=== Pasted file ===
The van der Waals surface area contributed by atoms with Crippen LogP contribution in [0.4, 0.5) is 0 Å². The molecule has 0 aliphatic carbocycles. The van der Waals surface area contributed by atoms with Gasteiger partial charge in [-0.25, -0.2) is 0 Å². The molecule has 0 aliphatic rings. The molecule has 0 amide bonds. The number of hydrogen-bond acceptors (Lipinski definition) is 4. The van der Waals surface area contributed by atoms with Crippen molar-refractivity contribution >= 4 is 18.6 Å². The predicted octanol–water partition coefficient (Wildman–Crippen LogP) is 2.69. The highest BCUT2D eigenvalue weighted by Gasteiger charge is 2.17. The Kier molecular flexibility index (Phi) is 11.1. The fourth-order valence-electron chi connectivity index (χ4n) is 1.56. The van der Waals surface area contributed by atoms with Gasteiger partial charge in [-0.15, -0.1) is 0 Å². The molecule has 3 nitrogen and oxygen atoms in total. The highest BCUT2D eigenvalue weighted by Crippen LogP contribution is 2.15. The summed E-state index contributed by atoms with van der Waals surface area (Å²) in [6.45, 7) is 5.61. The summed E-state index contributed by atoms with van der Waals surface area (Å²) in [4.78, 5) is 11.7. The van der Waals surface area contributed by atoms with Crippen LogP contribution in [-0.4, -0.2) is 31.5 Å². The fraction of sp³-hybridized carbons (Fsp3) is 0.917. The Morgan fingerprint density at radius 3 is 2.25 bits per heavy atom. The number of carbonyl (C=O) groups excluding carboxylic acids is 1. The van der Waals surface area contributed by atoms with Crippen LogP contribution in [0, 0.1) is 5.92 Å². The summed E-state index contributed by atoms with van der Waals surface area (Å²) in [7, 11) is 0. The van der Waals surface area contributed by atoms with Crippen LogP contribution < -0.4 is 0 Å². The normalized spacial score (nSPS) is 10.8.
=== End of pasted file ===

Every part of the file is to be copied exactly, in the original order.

The van der Waals surface area contributed by atoms with Crippen LogP contribution in [0.4, 0.5) is 0 Å². The molecule has 0 aliphatic carbocycles. The van der Waals surface area contributed by atoms with Gasteiger partial charge in [-0.25, -0.2) is 0 Å². The molecule has 0 aliphatic rings. The molecule has 0 amide bonds. The number of hydrogen-bond acceptors (Lipinski definition) is 4. The van der Waals surface area contributed by atoms with Crippen molar-refractivity contribution >= 4 is 18.6 Å². The predicted octanol–water partition coefficient (Wildman–Crippen LogP) is 2.69. The highest BCUT2D eigenvalue weighted by Gasteiger charge is 2.17. The Kier molecular flexibility index (Phi) is 11.1. The fourth-order valence-electron chi connectivity index (χ4n) is 1.56. The van der Waals surface area contributed by atoms with Gasteiger partial charge in [-0.15, -0.1) is 0 Å². The molecule has 3 nitrogen and oxygen atoms in total. The highest BCUT2D eigenvalue weighted by Crippen LogP contribution is 2.15. The summed E-state index contributed by atoms with van der Waals surface area (Å²) in [6.45, 7) is 5.61. The summed E-state index contributed by atoms with van der Waals surface area (Å²) in [4.78, 5) is 11.7. The van der Waals surface area contributed by atoms with Crippen LogP contribution in [-0.4, -0.2) is 31.5 Å². The fraction of sp³-hybridized carbons (Fsp3) is 0.917. The Morgan fingerprint density at radius 3 is 2.25 bits per heavy atom. The number of carbonyl (C=O) groups excluding carboxylic acids is 1. The van der Waals surface area contributed by atoms with Crippen LogP contribution in [0, 0.1) is 5.92 Å². The summed E-state index contributed by atoms with van der Waals surface area (Å²) in [7, 11) is 0. The van der Waals surface area contributed by atoms with Crippen LogP contribution < -0.4 is 0 Å². The normalized spacial score (nSPS) is 10.8.